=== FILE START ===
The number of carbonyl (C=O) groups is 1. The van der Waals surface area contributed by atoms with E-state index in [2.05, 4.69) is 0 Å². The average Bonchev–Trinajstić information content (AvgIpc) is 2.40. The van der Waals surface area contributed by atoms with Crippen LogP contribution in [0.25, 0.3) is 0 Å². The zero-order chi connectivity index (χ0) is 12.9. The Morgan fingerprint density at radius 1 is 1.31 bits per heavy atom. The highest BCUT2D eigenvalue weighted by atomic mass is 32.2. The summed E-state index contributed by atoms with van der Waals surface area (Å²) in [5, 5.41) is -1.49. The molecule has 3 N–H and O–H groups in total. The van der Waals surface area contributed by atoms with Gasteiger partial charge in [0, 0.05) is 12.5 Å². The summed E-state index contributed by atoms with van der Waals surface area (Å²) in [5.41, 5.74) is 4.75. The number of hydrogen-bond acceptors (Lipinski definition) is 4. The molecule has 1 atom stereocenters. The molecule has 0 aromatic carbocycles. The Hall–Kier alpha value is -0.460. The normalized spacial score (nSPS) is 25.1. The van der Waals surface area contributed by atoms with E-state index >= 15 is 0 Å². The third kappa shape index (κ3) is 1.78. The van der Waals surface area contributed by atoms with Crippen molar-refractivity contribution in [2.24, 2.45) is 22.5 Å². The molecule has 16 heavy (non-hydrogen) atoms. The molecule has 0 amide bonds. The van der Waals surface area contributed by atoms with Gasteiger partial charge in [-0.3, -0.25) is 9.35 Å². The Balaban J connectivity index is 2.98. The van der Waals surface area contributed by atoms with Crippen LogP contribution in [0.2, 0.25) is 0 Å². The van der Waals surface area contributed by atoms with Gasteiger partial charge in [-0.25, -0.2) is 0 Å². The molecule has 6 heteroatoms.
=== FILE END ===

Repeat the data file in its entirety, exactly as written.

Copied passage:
The number of carbonyl (C=O) groups is 1. The van der Waals surface area contributed by atoms with E-state index in [2.05, 4.69) is 0 Å². The average Bonchev–Trinajstić information content (AvgIpc) is 2.40. The van der Waals surface area contributed by atoms with Crippen LogP contribution in [0.25, 0.3) is 0 Å². The zero-order chi connectivity index (χ0) is 12.9. The Morgan fingerprint density at radius 1 is 1.31 bits per heavy atom. The highest BCUT2D eigenvalue weighted by atomic mass is 32.2. The summed E-state index contributed by atoms with van der Waals surface area (Å²) in [5, 5.41) is -1.49. The molecule has 3 N–H and O–H groups in total. The van der Waals surface area contributed by atoms with Gasteiger partial charge in [0, 0.05) is 12.5 Å². The summed E-state index contributed by atoms with van der Waals surface area (Å²) in [5.41, 5.74) is 4.75. The number of hydrogen-bond acceptors (Lipinski definition) is 4. The molecule has 1 atom stereocenters. The molecule has 0 aromatic carbocycles. The Hall–Kier alpha value is -0.460. The normalized spacial score (nSPS) is 25.1. The van der Waals surface area contributed by atoms with E-state index >= 15 is 0 Å². The third kappa shape index (κ3) is 1.78. The van der Waals surface area contributed by atoms with Crippen molar-refractivity contribution in [2.24, 2.45) is 22.5 Å². The molecule has 16 heavy (non-hydrogen) atoms. The molecule has 0 amide bonds. The van der Waals surface area contributed by atoms with Gasteiger partial charge in [-0.3, -0.25) is 9.35 Å². The Balaban J connectivity index is 2.98. The van der Waals surface area contributed by atoms with Crippen LogP contribution in [0.2, 0.25) is 0 Å². The van der Waals surface area contributed by atoms with Gasteiger partial charge in [-0.25, -0.2) is 0 Å². The molecule has 6 heteroatoms.